By DOUG ALDEN, Associated Press Writer Fri May 6, 2005
By LINDSEY TANNER,
AP Medical WriterMon
May 2, 2005
Now that the government says fat might not kill so many of us after all, is it OK to be just a little pudgy? Maybe, but before celebrating with a hot fudge sundae, keep in mind the overriding message: Being too overweight really is a serious health risk.
The new data, released by the government two weeks ago, confirm that obesity can kill, even if the numbers are squishy, said Dr. David Katz, a Yale University obesity researcher. "Clearly it isn't a license to gorge yourself."
2005-04-11 - Cognis Nutrition & Health
24-month study shows conjugated linoleic acid (CLA) maintains lean body mass (LBM) and reduced body fat mass (BFM) levels and so promotes healthy weight management
Wed Mar 16, 2005
By JENNA PAYNE, Associated Press Writer
BRUSSELS, Belgium - At least seven European countries now challenge the United States in size at least around the waistline. In a group of nations from Greece to Germany, the proportion of overweight or obese men is higher than in the U.S., experts said Tuesday in a major analysis of expanding girth on the European continent.
"The time when obesity was thought to be a problem on the other side of the Atlantic has gone by," said Mars Di Bartolomeo, Luxembourg's Minister of Health.
By Jeremy Smith
BRUSSELS (Reuters) - EU regulators joined forces with Europe's advertisers and food industry Tuesday to tackle an alarming rise in obesity, particularly among children.
Agri-food companies, consumer bodies and nutrition experts from the EU's executive Commission will all contribute to a new think-tank set up to study obesity and recommend remedies.
Wed Mar 9, 2005
By MALCOLM RITTER, AP Science Writer
NEW YORK - It's hard to think of "fat" and "basketball player" at the same time, but by the most widely used standard nearly half the players in the NBA qualify as overweight.
Four players are even obese most notably, Miami Heat star Shaquille O'Neal.
The analysis of 426 players by The Associated Press actually says more about the widely used body-mass index than the National Basketball Association: Just because 200 players are "overweight" doesn't necessarily mean they're too fat.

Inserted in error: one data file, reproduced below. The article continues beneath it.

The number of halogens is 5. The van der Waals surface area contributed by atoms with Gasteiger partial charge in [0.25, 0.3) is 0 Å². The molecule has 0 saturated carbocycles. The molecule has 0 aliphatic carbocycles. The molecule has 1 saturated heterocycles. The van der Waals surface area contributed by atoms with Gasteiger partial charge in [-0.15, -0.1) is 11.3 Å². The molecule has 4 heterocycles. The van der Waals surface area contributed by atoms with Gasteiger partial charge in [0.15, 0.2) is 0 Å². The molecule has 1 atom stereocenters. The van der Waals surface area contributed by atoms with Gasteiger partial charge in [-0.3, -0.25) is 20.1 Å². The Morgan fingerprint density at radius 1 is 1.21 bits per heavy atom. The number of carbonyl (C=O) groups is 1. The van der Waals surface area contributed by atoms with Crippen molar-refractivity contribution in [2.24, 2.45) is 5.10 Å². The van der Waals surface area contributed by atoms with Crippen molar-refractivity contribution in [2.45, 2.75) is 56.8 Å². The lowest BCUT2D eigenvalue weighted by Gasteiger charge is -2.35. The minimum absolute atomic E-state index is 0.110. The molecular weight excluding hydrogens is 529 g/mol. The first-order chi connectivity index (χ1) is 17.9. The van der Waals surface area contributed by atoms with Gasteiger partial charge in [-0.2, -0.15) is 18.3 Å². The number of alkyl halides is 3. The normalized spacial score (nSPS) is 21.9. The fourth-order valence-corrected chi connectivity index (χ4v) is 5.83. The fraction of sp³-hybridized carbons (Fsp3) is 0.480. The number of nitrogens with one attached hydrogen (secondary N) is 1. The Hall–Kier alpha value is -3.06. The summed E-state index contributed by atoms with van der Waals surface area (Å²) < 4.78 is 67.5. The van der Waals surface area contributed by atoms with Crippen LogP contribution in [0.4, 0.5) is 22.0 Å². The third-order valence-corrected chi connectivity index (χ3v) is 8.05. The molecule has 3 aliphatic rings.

Sun Jan 30, 2005
DAVOS, Switzerland (AFP) - Concern over growing levels of obesity has sparked a lively debate among food sector professionals and health experts about how to halt a trend that is medically and economically harmful.
At the World Economic Forum, which closed Sunday, business chiefs met with experts and activists to discuss the causes and thrash out a way ahead.
The proposed solutions took in government action, corporate responsibility and social pressure, amid consensus the problem co
Mon Jan 3, 2005
NEW YORK (Reuters Health) - The risk of developing a type of kidney cancer, renal cell carcinoma, is directly related to body mass index (BMI) and to the increase in BMI since age 20, according to the findings from two new European studies.
In the first study, Dr. Boukje A. C. van Dijk, from Maastricht University in the Netherlands, and colleagues analyzed data from the Netherlands Cohort Study on Diet and Cancer, covering more than 120,000 older men and women.
Thu Dec 23, 2004
By Leslie Gevirtz
NEW YORK (Reuters) - In a nation where obesity is the second-leading cause of death, 33 million Americans don't know where their next meal is coming from -- a year-round paradox that only becomes more pronounced during the holidays.
Esther Ramos, 30, may not fit the image of a hungry person. Looking somewhat stout under her winter coat, she was among several dozen people waiting in line on Thursday morning at a food pantry in New York, where up to three days' worth of meals are handed out for free.
Wed Dec 22, 2004
NEW YORK (Reuters Health) - Gastric bypass surgery and similar operations for severe obesity lead to long-term weight loss, and people who have undergone such a procedure have lower risks for heart disease and diabetes than conventionally treated individuals, according to a new Swedish study.
Dr. Lars Sjostrom, at Sahlgrenska University Hospital in Goteborg, and his colleagues tracked some 4000 severely obese subjects, of whom 1845 underwent weight loss surgery.